In some situations, lithium or antidepressants aren’t an option or effective enough at resolving bipolar depression. Studies have shown success in using levothyroxine thyroid hormone treatment to manage both treatment resistant bipolar disorder and hypothyroidism concurrently.

There is also some evidence favoring the use of thyroid hormone replacement therapy as an adjunctive treatment to help stabilize mood in patients with more chronic and severe bipolar disorder.

A note from Paloma

There’s no reason you can’t live a healthy and vital life with bipolar disorder and hypothyroidism. The keys are knowledge, careful management, and the right treatments.

If you have bipolar disorder, it’s crucial to test your thyroid levels frequently. The convenient Paloma Complete Thyroid Test Kit can make it easy, private, and affordable to test your Thyroid Stimulating Hormone (TSH), Free Thyroxine (Free T4), Free Triiodothyronine (Free T3), and Thyroid Peroxidase Antibodies (TPOAb). To diagnose, treat, and manage your hypothyroidism, you can schedule a virtual visit with one of our thyroid-savvy Paloma doctors. Paloma’s practitioners can work with you to monitor your thyroid levels regularly, assess any symptoms and clinical manifestations of hypothyroidism, and prescribe appropriate treatment for your underactive thyroid condition as necessary.

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References:

National Institute of Mental Health. Bipolar disorder. National Institute of Mental Health. Published January 2020. https://www.nimh.nih.gov/health/topics/bipolar-disorder

Zhao S, Zhang X, Zhou Y, et al. Comparison of thyroid function in different emotional states of drug-naïve patients with bipolar disorder. BMC Endocrine Disorders. 2021;21(1). doi:10.1186/s12902-021-00869-5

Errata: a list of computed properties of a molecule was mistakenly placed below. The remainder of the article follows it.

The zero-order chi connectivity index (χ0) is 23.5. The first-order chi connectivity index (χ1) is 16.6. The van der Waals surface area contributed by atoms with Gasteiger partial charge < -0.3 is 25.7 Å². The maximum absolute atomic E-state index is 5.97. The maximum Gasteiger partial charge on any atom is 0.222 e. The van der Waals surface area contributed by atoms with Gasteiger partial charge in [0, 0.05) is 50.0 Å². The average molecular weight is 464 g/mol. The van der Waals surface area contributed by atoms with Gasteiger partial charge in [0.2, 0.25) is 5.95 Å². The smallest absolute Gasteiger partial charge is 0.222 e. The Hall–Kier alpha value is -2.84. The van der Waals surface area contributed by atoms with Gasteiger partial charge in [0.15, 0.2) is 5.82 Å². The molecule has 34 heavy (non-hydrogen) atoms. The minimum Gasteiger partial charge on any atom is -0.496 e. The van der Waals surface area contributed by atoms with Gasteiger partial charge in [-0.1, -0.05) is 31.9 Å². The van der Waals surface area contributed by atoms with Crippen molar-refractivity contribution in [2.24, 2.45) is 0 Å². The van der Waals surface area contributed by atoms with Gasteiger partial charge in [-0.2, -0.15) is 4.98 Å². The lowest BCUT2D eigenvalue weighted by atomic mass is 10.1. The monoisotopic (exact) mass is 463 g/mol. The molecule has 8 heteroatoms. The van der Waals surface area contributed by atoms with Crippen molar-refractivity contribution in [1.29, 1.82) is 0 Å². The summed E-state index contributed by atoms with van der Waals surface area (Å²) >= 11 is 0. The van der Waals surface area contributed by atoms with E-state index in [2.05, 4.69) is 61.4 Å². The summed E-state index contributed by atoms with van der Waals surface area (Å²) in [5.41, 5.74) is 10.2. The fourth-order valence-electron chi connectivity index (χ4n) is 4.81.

Joffe RT. How should lithium-induced thyroid dysfunction be managed in patients with bipolar disorder? Journal of Psychiatry and Neuroscience. 2002;27(5):392. Accessed May 4, 2020. https://www.ncbi.nlm.nih.gov/pmc/articles/PMC161685/

‌Bauer M, Priebe S, Berghöfer A, Bschor T, Kiesslinger U, Whybrow PC. Subjective response to and tolerability of long-term supraphysiological doses of levothyroxine in refractory mood disorders. Journal of Affective Disorders. 2001;64(1):35-42. doi:10.1016/s0165-0327(00)00215-9

‌Chakrabarti S. Thyroid Functions and Bipolar Affective Disorder. Journal of Thyroid Research. 2011;2011:1-13. doi:10.4061/2011/306367

Thomsen AF, Kvist TK, Andersen PK, Kessing LV. Increased Risk of Developing Affective Disorder in Patients with Hypothyroidism: A Register-Based Study. Thyroid. 2005;15(7):700-707. doi:10.1089/thy.2005.15.700

Khalil RB, Richa S. Thyroid Adverse Effects of Psychotropic Drugs. Clinical Neuropharmacology. 2011;34(6):248-255. doi:10.1097/wnf.0b013e31823429a7

Malhi GS, Gessler D, Outhred T. The use of lithium for the treatment of bipolar disorder: Recommendations from clinical practice guidelines. Journal of Affective Disorders. 2017;217:266-280. doi:10.1016/j.jad.2017.03.052

Chakrabarti S. Thyroid Functions and Bipolar Affective Disorder. Journal of Thyroid Research. 2011;2011:1-13. doi:10.4061/2011/306367

‌Miller KK, Daniels GH. Association between lithium use and thyrotoxicosis caused by silent thyroiditis. Clinical Endocrinology. 2001;55(4):501-508. doi:10.1046/j.1365-2265.2001.01381.x

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Neeyaz Zolfaghari

Holistic Nutritionist and Nourishment Coach

Neeyaz Zolfaghari is the founder of Unspoken Nutrition, a nutrition and lifestyle brand dedicated to helping others find and create harmony with their daily habits to support their wellbeing and ‘health’. Her journey began over a decade ago, when she was diagnosed with two autoimmune diseases. Knowing what she learned from her upbringing, Neeyaz turned to nutrition as the first pillar of her healing. As her body began to heal on a physical level, she began to learn how our minds, bodies and souls are all innately connected.  

Now as an Integrative Nutritionist and Patient Advocate, Neeyaz offers the people she works with the support, guidance, and tools they need in order to live a fulfilled life. While Neeyaz initially endeavored to make a difference at the individual level, her vision grew to embrace broader community impacts. She is currently pursuing her Masters in Public Health, serving as a testament to her unwavering commitment to instigate change on a grander scale.